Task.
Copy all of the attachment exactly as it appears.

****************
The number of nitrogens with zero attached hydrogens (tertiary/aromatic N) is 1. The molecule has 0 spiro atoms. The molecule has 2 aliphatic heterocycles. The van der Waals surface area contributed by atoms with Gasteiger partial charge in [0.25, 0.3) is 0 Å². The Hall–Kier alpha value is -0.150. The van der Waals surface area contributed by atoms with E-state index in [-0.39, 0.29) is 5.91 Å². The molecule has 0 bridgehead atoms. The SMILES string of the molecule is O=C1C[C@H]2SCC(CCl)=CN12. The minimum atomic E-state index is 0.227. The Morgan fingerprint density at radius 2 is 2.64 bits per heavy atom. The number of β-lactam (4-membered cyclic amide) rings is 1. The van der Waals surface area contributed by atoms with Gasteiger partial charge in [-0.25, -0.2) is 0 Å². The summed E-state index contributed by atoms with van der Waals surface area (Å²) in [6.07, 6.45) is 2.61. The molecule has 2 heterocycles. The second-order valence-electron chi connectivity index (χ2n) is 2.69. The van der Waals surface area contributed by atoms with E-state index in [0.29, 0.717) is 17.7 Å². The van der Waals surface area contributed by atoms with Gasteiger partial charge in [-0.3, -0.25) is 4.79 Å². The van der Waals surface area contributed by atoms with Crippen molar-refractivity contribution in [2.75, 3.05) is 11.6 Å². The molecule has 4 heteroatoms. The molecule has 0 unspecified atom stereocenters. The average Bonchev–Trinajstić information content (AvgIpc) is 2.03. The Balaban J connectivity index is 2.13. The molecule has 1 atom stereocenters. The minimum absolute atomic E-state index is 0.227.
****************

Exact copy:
The number of nitrogens with zero attached hydrogens (tertiary/aromatic N) is 1. The molecule has 0 spiro atoms. The molecule has 2 aliphatic heterocycles. The van der Waals surface area contributed by atoms with Gasteiger partial charge in [0.25, 0.3) is 0 Å². The Hall–Kier alpha value is -0.150. The van der Waals surface area contributed by atoms with E-state index in [-0.39, 0.29) is 5.91 Å². The molecule has 0 bridgehead atoms. The SMILES string of the molecule is O=C1C[C@H]2SCC(CCl)=CN12. The minimum atomic E-state index is 0.227. The Morgan fingerprint density at radius 2 is 2.64 bits per heavy atom. The number of β-lactam (4-membered cyclic amide) rings is 1. The van der Waals surface area contributed by atoms with Gasteiger partial charge in [-0.25, -0.2) is 0 Å². The summed E-state index contributed by atoms with van der Waals surface area (Å²) in [6.07, 6.45) is 2.61. The molecule has 2 heterocycles. The second-order valence-electron chi connectivity index (χ2n) is 2.69. The van der Waals surface area contributed by atoms with E-state index in [0.29, 0.717) is 17.7 Å². The van der Waals surface area contributed by atoms with Gasteiger partial charge in [-0.3, -0.25) is 4.79 Å². The van der Waals surface area contributed by atoms with Crippen molar-refractivity contribution in [2.75, 3.05) is 11.6 Å². The molecule has 4 heteroatoms. The molecule has 0 unspecified atom stereocenters. The average Bonchev–Trinajstić information content (AvgIpc) is 2.03. The Balaban J connectivity index is 2.13. The molecule has 1 atom stereocenters. The minimum absolute atomic E-state index is 0.227.